by Chris Davis
Go to The Other Place. It’s not an uplifting play, this story of Dr. Juliana Smithton, a biophysicist developing drugs to treat dementia, while losing her grip on reality. She has brain cancer. Or maybe she doesn’t. Her husband is screwing around and filing for divorce. Or maybe he's not. Her daughter’s dead in a ditch somewhere, or maybe she's at the bottom a the river sleeping with the fishes, or maybe — just maybe — she’s dropping by the family’s second home and bringing the twins to visit grandmother.
Sharr White's critically acclaimed play The Other Place is not an uplifting experience but, with its unique structure and big heart, it's an experience audiences are unlikely to forget any time soon. For fans of good acting and unconventional mysteries, its arrival at Circuit Playhouse is fantastic news. This is the rare piece of theater where everything you think you know one minute is wiped clean in the next, stringing viewers along until the hopeful, but not very happy end.
Go to The Other Place. You’ll see Kim Sanders play an unsuspecting woman with problems of her own who’s come home to drown her sorrows in wine and Chinese takeout only to find a stranger in the kitchen who wants to hug it out. This scene between Sanders and an astonishingly good Kim Justis is funny, tense, hard to watch, impossible not to watch, and as fine a thing as anyone is likely to watch on any stage probably ever. Unless something extraordinary occurs between now and August — and it certainly could — this is the scene that will very likely earn both performers an Ostrander award.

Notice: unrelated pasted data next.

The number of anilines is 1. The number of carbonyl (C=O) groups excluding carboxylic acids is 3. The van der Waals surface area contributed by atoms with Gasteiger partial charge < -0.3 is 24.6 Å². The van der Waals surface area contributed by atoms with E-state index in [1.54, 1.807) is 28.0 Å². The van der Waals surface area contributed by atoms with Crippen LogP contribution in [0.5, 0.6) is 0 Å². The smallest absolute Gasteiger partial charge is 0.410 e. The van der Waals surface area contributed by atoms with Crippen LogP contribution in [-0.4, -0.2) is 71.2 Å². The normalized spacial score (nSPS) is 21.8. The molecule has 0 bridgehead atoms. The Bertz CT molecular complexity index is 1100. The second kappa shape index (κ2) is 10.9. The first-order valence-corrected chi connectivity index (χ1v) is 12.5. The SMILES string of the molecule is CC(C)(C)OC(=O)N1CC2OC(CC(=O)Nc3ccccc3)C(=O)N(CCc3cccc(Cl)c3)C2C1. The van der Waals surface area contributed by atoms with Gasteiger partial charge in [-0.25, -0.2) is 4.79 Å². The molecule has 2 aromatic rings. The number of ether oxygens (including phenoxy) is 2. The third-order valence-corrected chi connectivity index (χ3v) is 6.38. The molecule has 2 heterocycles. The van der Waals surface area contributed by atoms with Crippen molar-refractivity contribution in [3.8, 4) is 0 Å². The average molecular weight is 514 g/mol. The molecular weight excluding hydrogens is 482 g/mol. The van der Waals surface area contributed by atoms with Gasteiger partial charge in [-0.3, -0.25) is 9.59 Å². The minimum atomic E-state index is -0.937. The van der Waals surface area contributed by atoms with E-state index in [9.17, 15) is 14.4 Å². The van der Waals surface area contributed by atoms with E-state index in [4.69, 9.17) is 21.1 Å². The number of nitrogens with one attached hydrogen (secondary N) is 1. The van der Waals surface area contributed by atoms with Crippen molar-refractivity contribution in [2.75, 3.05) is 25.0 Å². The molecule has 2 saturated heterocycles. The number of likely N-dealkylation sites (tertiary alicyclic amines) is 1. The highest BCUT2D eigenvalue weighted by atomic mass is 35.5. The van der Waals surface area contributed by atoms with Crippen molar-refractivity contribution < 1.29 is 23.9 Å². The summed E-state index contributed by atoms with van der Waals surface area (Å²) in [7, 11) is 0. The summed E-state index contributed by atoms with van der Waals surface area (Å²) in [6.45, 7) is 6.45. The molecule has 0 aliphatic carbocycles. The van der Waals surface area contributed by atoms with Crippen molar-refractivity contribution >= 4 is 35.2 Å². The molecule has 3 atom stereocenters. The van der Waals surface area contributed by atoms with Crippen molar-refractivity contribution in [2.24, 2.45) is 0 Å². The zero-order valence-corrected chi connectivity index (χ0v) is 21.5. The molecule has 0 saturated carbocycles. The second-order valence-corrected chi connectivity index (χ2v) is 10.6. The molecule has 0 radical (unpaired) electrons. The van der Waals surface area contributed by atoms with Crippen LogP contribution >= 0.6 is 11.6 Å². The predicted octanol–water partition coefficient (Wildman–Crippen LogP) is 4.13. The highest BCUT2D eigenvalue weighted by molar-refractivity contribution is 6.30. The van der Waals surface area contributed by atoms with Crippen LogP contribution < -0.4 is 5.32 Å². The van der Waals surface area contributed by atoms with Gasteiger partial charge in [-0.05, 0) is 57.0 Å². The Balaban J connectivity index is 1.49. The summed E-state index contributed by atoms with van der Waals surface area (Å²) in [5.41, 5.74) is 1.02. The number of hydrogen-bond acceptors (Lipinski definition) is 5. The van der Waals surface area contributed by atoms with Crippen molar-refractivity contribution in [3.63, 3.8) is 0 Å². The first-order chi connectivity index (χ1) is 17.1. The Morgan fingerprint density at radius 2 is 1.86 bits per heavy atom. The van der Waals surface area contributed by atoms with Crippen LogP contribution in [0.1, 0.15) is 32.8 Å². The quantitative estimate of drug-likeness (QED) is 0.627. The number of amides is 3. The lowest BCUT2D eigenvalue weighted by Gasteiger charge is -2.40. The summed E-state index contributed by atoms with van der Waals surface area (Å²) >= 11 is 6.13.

Go to The Other Place, where Michael Gravois vividly falls apart and pulls himself together after taking more than anybody could ever be expected to bear and where Kinon Keplinger shows, once again, that he’s among the most versatile character actors in town. These are two of Memphis's most reliable actors at the top of their game. Gravois is uncommonly vulnerable here, and a magnificent ensemble player. His most heart crunching sounds happen off stage, framing and lifting some of Justis' best work to date. Keplinger has taken on more showy roles in the past but he's never been better.
Go to The Other Place. Director Dave Landis and his first-rate cast and crew have served up 90 minutes of bracing uncertainty. It's a tight, concise script with zero padding, and beautifully acted. It's not the best thing I've seen, but it's the best I've seen in Memphis in ages. Just go.